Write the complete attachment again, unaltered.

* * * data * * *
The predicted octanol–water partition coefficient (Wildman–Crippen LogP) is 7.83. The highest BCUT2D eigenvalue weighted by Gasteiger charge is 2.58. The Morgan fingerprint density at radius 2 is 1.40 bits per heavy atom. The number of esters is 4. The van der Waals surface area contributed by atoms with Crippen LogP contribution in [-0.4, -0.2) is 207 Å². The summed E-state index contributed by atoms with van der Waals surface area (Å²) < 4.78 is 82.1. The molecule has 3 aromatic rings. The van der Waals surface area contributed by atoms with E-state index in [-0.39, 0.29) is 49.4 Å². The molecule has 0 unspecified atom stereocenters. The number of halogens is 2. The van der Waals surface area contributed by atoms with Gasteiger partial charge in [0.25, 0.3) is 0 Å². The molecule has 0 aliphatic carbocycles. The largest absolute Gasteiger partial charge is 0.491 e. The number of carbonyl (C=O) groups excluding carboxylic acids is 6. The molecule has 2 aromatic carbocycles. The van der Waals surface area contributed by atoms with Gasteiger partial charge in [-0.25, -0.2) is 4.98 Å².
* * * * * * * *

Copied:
The predicted octanol–water partition coefficient (Wildman–Crippen LogP) is 7.83. The highest BCUT2D eigenvalue weighted by Gasteiger charge is 2.58. The Morgan fingerprint density at radius 2 is 1.40 bits per heavy atom. The number of esters is 4. The van der Waals surface area contributed by atoms with Crippen LogP contribution in [-0.4, -0.2) is 207 Å². The summed E-state index contributed by atoms with van der Waals surface area (Å²) < 4.78 is 82.1. The molecule has 3 aromatic rings. The van der Waals surface area contributed by atoms with E-state index in [-0.39, 0.29) is 49.4 Å². The molecule has 0 unspecified atom stereocenters. The number of halogens is 2. The van der Waals surface area contributed by atoms with Gasteiger partial charge in [0.25, 0.3) is 0 Å². The molecule has 0 aliphatic carbocycles. The largest absolute Gasteiger partial charge is 0.491 e. The number of carbonyl (C=O) groups excluding carboxylic acids is 6. The molecule has 2 aromatic carbocycles. The van der Waals surface area contributed by atoms with Gasteiger partial charge in [-0.25, -0.2) is 4.98 Å².